Sesquicentennial Weekend

10-18-2005

With so much going on, I haven’t had the time to stop and reflect on the wonderful Sesquicentennial Weekend last weekend, and all of the great events we had going on.

From the Water Carnival to the parade to the Sparty dedication to the concerts and shows, there was really something for everybody who wanted to connect to the university.

The Water Carnival drew a good crowd—more than 3,000 by some estimates—despite the cold weather. And it was really a family event and an intergenerational event, with everyone from children to people who attended some of the original Water Carnivals between 1923-1969 and remembered that part of MSU’s tradition. Our executive coordinator of Sesquicentennial celebrations, Sue Carter, and Terry Braverman, who has a long and deep history with MSU, did a great job emceeing the event, particularly with all of the surprises—who could have predicted that the Titanic would be on the front page of the paper again the next day?—and the period music that accompanied each float was a lot of fun.

I want to express my appreciation to Ted Minnick and the folks from Physical Plant who helped us design and build the rafts and who were there to put them in and take them out. Along with the students, who enthusiastically embraced their roles, they really helped us make it a special evening.

Whether the Water Carnival turns out to be a one-time event or becomes an MSU tradition again will depend on a student group taking leadership. They’re discussing it, so we’ll have to wait and see.

We saw Marian McPartland and Dave Brubeck perform at the Wharton Center on Friday night and had the opportunity to meet them backstage. They’re both just treasures, legends of jazz, and still going strong in their eighties. It was really amazing to be able to welcome them to Michigan State and to enjoy their renditions of jazz standards. It makes you appreciate the enthusiasm and commitment these performers still have to really putting on a great show.

The parade the next day was also a great experience. People lined the route all the way from Frandor, up Michigan and Grand River, and onto campus. I know some who attended the centennial parade in 1955 were there with their children and even their grandchildren. There was a young mother who pointed out her son to me and told me how she wanted him to go to Michigan State, even though she didn’t. And the parade was a way for her to start connecting him to our community. So you can never underestimate the way these things make connections for people.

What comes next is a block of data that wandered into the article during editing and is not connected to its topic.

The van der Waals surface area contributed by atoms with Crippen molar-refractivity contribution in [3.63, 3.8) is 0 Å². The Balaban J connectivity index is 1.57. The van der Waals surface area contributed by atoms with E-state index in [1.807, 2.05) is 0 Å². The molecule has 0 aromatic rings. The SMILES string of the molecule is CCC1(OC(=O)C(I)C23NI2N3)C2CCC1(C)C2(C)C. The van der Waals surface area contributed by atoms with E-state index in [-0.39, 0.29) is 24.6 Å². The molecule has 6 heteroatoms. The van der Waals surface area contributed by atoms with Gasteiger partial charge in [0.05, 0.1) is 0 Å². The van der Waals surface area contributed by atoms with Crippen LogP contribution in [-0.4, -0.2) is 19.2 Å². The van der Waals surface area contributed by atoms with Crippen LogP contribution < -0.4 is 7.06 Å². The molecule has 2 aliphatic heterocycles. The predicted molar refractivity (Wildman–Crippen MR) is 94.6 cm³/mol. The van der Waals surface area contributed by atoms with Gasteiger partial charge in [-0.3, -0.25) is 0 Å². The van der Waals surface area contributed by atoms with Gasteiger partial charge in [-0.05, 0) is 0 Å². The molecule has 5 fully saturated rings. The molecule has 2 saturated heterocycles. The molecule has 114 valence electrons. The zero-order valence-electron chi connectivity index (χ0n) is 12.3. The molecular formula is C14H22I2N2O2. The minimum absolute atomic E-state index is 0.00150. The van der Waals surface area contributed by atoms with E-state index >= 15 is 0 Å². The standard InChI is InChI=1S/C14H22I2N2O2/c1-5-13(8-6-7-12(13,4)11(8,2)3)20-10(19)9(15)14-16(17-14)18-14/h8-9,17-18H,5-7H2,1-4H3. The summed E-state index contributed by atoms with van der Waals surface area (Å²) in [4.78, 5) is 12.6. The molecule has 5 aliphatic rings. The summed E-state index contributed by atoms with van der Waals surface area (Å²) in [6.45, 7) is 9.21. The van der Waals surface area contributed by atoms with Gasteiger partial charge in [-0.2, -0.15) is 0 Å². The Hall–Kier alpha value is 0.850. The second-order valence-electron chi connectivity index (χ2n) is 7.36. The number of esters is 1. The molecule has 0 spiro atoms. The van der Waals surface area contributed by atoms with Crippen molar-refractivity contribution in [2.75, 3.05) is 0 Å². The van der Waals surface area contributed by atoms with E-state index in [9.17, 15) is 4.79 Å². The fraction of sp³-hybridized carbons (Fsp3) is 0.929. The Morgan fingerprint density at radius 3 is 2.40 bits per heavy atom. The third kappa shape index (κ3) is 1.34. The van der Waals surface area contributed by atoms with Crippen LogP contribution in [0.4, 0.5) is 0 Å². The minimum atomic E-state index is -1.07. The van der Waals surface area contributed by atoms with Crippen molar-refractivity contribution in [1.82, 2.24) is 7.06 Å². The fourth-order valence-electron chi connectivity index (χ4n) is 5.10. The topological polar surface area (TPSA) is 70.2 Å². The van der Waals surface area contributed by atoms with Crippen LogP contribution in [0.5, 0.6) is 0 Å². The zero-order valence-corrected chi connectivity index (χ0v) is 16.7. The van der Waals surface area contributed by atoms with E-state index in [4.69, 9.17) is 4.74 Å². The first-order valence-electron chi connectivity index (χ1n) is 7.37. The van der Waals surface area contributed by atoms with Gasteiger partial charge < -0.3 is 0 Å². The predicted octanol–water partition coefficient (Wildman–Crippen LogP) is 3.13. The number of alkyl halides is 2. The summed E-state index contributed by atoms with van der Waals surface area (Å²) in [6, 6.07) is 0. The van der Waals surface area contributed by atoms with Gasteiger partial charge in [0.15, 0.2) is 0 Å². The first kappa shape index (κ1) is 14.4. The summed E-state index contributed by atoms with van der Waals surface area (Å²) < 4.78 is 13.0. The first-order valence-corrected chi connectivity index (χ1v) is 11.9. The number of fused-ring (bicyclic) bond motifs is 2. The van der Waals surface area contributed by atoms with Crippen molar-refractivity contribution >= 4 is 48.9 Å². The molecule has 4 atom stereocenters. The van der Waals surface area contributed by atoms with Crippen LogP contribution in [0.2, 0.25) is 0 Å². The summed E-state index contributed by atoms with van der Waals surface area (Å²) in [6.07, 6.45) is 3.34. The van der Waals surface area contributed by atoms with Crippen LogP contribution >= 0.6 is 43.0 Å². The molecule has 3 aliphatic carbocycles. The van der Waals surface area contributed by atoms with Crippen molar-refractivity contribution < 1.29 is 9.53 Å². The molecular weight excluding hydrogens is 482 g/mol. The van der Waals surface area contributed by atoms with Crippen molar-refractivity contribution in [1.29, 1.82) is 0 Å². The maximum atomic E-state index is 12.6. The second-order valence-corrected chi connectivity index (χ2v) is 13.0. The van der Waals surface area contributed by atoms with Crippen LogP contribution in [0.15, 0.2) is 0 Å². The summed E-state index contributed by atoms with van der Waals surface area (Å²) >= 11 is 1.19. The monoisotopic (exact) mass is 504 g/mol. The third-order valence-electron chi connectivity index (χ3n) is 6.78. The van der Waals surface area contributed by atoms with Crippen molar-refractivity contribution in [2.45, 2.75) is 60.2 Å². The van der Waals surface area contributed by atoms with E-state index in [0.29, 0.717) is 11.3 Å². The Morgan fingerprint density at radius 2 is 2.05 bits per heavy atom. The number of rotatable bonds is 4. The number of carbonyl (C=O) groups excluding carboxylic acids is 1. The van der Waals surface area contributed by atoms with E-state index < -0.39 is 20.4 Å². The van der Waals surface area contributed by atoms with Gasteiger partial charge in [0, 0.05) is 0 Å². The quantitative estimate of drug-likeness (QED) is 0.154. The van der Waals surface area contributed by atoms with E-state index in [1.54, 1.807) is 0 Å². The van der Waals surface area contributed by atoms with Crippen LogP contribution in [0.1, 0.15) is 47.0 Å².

The car I was riding in was an elegant “contemporary classic” and a great parade car: a 1968 Excalibur that belongs to a local physician, Bill Mercer. He bought the car new, and like many individuals and groups, volunteered it for the parade. Most people along the route were quite taken by the car—which, by the way, was designed by Brooks Stevens, the same individual who also designed the Weinermobile for Oscar Meyer Company in 1958 and the Miller High Life logo in 1942—then they noticed me.

We had the Spartan Marching Band four or five cars in front of us, and Sparty right behind us. And you have to give the band a lot of credit for playing the MSU fight song every five or ten minutes.

When we got to the new Sparty statue on Kalamazoo, we got out and watched the rest of parade. Duane Vernon and his crew did an absolutely spectacular job of organizing it.

The dedication of the new Sparty statue after the parade was another opportunity to recognize the links to our past, while looking ahead. We had the picture there of John Hannah at the dedication of the original statue back in 1947. Leo Cropsey, who was there with President Hannah as a student, joined me along with Michael Hanak representing the Student Alumni Foundation, Trustee David Porteous and many others.

Then we saw Jay Leno on Saturday night, while across campus at the Breslin Center, Rufus Wainwright performed for students and the younger members of the community. Wainwright, who is the son of folksingers Loudon Wainwright III ("Dead Skunk") and Kate McGarrigle ("Heart Like a Wheel"), performed as a benefit for victims of Hurricane Katrina.

It all got me thinking about how people connect to Michigan State in a variety of different ways. We have professional colleagues who know us through our intellectual work—we had the Academic Convocation and those speakers a few weeks ago, and that was more oriented to the faculty and their interests. There are parents who know us primarily through the experiences of their students. And of course there’s the community that’s around us that knows us in a variety of ways—people who come to lectures, people who seek out our advice through extension offices, people who attend our athletic events. And last weekend was really an opportunity for all of us to connect to the community in some different ways, as part of our sesquicentennial celebration.

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